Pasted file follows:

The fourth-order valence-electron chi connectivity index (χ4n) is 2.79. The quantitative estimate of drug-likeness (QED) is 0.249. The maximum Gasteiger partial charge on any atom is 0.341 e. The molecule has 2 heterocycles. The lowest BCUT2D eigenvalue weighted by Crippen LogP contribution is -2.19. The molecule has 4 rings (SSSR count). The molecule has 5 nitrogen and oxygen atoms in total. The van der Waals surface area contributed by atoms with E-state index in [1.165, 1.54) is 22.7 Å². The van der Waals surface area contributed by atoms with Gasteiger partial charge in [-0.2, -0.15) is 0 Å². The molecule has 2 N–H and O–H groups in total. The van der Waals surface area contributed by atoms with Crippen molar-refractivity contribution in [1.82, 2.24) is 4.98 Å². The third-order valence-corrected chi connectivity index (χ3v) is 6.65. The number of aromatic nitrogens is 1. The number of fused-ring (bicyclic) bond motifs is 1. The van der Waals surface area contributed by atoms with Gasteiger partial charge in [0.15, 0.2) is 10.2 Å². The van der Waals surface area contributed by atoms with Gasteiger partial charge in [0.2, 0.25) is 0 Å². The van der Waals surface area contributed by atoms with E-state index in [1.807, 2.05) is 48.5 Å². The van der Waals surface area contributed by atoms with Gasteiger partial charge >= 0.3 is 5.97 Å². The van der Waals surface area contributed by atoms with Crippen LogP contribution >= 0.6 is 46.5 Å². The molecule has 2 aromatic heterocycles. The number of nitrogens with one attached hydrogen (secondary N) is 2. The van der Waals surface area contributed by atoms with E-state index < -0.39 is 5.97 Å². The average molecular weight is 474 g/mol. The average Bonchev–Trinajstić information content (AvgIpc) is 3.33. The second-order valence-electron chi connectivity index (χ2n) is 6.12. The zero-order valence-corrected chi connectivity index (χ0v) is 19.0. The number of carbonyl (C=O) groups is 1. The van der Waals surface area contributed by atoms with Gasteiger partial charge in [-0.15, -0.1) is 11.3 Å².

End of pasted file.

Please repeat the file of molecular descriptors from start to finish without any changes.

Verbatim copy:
The fourth-order valence-electron chi connectivity index (χ4n) is 2.79. The quantitative estimate of drug-likeness (QED) is 0.249. The maximum Gasteiger partial charge on any atom is 0.341 e. The molecule has 2 heterocycles. The lowest BCUT2D eigenvalue weighted by Crippen LogP contribution is -2.19. The molecule has 4 rings (SSSR count). The molecule has 5 nitrogen and oxygen atoms in total. The van der Waals surface area contributed by atoms with E-state index in [1.165, 1.54) is 22.7 Å². The van der Waals surface area contributed by atoms with Gasteiger partial charge in [-0.2, -0.15) is 0 Å². The molecule has 2 N–H and O–H groups in total. The van der Waals surface area contributed by atoms with Crippen molar-refractivity contribution in [1.82, 2.24) is 4.98 Å². The third-order valence-corrected chi connectivity index (χ3v) is 6.65. The number of aromatic nitrogens is 1. The number of fused-ring (bicyclic) bond motifs is 1. The van der Waals surface area contributed by atoms with Gasteiger partial charge in [0.15, 0.2) is 10.2 Å². The van der Waals surface area contributed by atoms with Gasteiger partial charge in [0.2, 0.25) is 0 Å². The van der Waals surface area contributed by atoms with E-state index in [1.807, 2.05) is 48.5 Å². The van der Waals surface area contributed by atoms with Gasteiger partial charge >= 0.3 is 5.97 Å². The van der Waals surface area contributed by atoms with Crippen LogP contribution >= 0.6 is 46.5 Å². The molecule has 2 aromatic heterocycles. The number of nitrogens with one attached hydrogen (secondary N) is 2. The van der Waals surface area contributed by atoms with E-state index < -0.39 is 5.97 Å². The average molecular weight is 474 g/mol. The average Bonchev–Trinajstić information content (AvgIpc) is 3.33. The second-order valence-electron chi connectivity index (χ2n) is 6.12. The zero-order valence-corrected chi connectivity index (χ0v) is 19.0. The number of carbonyl (C=O) groups is 1. The van der Waals surface area contributed by atoms with Gasteiger partial charge in [-0.15, -0.1) is 11.3 Å².